Right now, I’m holding breath as I’m about to say this, for fear that as soon as I do, it will not be true any longer:
I think my two-year-old is potty trained.
He’s become increasingly reliable about going during the day as long as he’s naked, and has had fewer and fewer accidents (and fewer incidents of peeing on the floor on purpose because he thinks it’s funny — thankfully he almost always does it in the kitchen where it’s easy to clean). Then this week we went to the park for three hours, and I put a diaper on him because I didn’t think he’d remember to go with clothes on, while having fun. But when we got home, he was dry, and immediately went potty.
Dare I hope? He’s not even two-and-a-half yet.
Anyway, he’s the fourth kid I’ve trained with the same method. I’ve gotten more adept with it each time, and it’s been easier each time. And they’ve trained a bit earlier each time, too. (Except my girl — she trained super fast at 2.5, but of my boys.) This works. And it is oh-so-easy. Really.
The Easiest Potty Training Method
I can’t even really call this a method, per se. It’s that easy.
A lot of moms work way too hard at potty training (in my opinion). They come up with rewards charts, set timers, take their kids to the bathroom every 10 or 20 minutes, sit and watch their kids, get frustrated when things go poorly for days or weeks, get more frustrated when kids regress….
I’ve never done any of that.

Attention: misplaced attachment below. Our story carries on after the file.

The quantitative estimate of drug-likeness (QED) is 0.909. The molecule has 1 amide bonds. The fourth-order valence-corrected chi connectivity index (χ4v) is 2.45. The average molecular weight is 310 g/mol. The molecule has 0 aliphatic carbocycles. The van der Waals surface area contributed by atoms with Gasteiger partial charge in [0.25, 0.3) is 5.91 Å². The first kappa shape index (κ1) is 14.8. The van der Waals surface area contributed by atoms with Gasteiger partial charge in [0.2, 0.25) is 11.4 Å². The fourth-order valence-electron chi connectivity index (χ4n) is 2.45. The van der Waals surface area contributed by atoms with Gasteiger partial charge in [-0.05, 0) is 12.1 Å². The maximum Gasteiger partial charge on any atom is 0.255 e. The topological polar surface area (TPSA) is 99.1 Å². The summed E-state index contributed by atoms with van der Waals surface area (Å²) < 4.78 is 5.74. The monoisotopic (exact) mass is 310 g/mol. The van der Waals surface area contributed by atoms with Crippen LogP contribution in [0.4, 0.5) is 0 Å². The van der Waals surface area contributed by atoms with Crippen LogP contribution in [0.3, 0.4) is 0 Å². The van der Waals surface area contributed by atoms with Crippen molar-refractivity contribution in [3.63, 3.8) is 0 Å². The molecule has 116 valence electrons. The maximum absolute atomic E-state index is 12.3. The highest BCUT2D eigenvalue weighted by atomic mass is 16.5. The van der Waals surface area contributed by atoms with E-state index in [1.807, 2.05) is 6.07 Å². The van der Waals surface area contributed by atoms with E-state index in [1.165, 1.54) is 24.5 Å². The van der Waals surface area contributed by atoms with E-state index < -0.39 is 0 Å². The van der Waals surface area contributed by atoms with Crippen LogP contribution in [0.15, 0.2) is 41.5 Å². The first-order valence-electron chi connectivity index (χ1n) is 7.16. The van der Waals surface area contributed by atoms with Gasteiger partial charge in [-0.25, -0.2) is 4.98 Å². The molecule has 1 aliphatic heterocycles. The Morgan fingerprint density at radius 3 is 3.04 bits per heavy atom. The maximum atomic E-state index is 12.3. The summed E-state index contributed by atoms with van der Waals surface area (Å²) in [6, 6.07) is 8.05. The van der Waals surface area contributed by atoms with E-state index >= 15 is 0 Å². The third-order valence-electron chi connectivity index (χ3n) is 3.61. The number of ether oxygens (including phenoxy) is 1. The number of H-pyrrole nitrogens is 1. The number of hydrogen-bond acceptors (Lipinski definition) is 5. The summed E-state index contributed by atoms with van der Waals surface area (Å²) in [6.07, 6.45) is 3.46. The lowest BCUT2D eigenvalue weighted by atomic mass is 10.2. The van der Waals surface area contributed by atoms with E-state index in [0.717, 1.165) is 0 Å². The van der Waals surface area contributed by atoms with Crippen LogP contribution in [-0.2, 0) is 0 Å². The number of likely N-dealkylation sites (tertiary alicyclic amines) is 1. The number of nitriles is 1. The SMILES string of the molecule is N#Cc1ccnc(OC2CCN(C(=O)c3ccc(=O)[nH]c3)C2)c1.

First, I don’t believe in rewards for potty training (or most other things). Potty training is a skill that children will learn when they are physically capable of it. The true “reward” is a feeling of accomplishment, and having dry/clean pants. External rewards send the wrong message, leading kids to focus on “getting something” instead of achieving a new skill. It also makes them “perform” only for these rewards. Some kids will deliberately go several times, squeezing out a few drops of pee just to get the reward. Some will start having accidents once there is no more reward. That’s just training them to perform for the reward, instead of listening to their own bodies and using the toilet when they need to.
The only “reward” we have ever offered is new underwear and using the toilet paper — since these are things all people who use the toilet have/use. But, it was “If you choose to use the potty, then you may wear underwear. If you don’t want to, then you can wear a diaper.” It was always a choice and not a bribe.
Being naked was a key part of this process. Kids need to make the connection to what happens when they pee. First, they will realize after that they made the puddle on the floor. Then, they will look down and realize they are peeing. We usually saw these first steps at bath time between 1 and 2 years old.
After awhile, they’ll realize they are about to pee. Soon after, they’ll realize they can actually go potty when they need to pee (and later, poop too). It’s important to be naked, because at first, most kids will simply not think about it when dressed, and will pee their pants. They don’t remember they don’t have a diaper on. It usually takes just a few weeks after they are reliable naked before they will be mostly reliable when dressed.
We leave potty training kids naked at home as much as possible.
Make a Potty Available
For my oldest, we had a little potty in the playroom. It was hardest for her because she didn’t really have kids to observe — only adults. We asked her little friends’ parents if she could observe them sometimes. Once she understood, training only took a few days. Our boys really didn’t use a little potty; we had a seat for the big toilet instead. All the kids quickly moved to using the big toilet, with or without the seat — they straddled the toilet way at the back. The boys learned to stand pretty quickly, basically as soon as they were tall enough.
Anyway, make sure the bathroom door is open so they can get in as needed, or that a potty is in their play area — whatever you choose needs to be accessible.